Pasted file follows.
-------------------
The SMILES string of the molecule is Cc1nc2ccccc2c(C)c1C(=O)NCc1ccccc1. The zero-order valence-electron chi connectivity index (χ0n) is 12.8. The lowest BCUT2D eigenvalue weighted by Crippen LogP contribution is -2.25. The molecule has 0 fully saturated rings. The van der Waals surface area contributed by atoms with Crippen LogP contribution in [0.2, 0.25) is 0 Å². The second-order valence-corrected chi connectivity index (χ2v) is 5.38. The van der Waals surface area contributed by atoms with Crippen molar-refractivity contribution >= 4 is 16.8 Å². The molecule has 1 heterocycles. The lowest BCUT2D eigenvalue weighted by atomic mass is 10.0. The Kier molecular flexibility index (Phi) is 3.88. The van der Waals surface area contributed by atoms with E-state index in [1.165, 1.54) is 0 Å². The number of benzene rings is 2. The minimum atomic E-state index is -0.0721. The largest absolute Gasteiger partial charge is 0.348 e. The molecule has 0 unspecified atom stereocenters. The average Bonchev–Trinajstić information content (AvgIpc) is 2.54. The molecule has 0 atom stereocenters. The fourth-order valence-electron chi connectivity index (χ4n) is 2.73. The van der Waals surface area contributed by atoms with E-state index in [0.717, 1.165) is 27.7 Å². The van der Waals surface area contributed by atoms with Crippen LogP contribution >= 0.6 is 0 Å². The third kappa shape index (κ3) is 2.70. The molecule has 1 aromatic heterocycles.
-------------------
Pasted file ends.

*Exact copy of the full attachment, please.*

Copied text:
The SMILES string of the molecule is Cc1nc2ccccc2c(C)c1C(=O)NCc1ccccc1. The zero-order valence-electron chi connectivity index (χ0n) is 12.8. The lowest BCUT2D eigenvalue weighted by Crippen LogP contribution is -2.25. The molecule has 0 fully saturated rings. The van der Waals surface area contributed by atoms with Crippen LogP contribution in [0.2, 0.25) is 0 Å². The second-order valence-corrected chi connectivity index (χ2v) is 5.38. The van der Waals surface area contributed by atoms with Crippen molar-refractivity contribution >= 4 is 16.8 Å². The molecule has 1 heterocycles. The lowest BCUT2D eigenvalue weighted by atomic mass is 10.0. The Kier molecular flexibility index (Phi) is 3.88. The van der Waals surface area contributed by atoms with E-state index in [1.165, 1.54) is 0 Å². The number of benzene rings is 2. The minimum atomic E-state index is -0.0721. The largest absolute Gasteiger partial charge is 0.348 e. The molecule has 0 unspecified atom stereocenters. The average Bonchev–Trinajstić information content (AvgIpc) is 2.54. The molecule has 0 atom stereocenters. The fourth-order valence-electron chi connectivity index (χ4n) is 2.73. The van der Waals surface area contributed by atoms with E-state index in [0.717, 1.165) is 27.7 Å². The van der Waals surface area contributed by atoms with Crippen LogP contribution >= 0.6 is 0 Å². The third kappa shape index (κ3) is 2.70. The molecule has 1 aromatic heterocycles.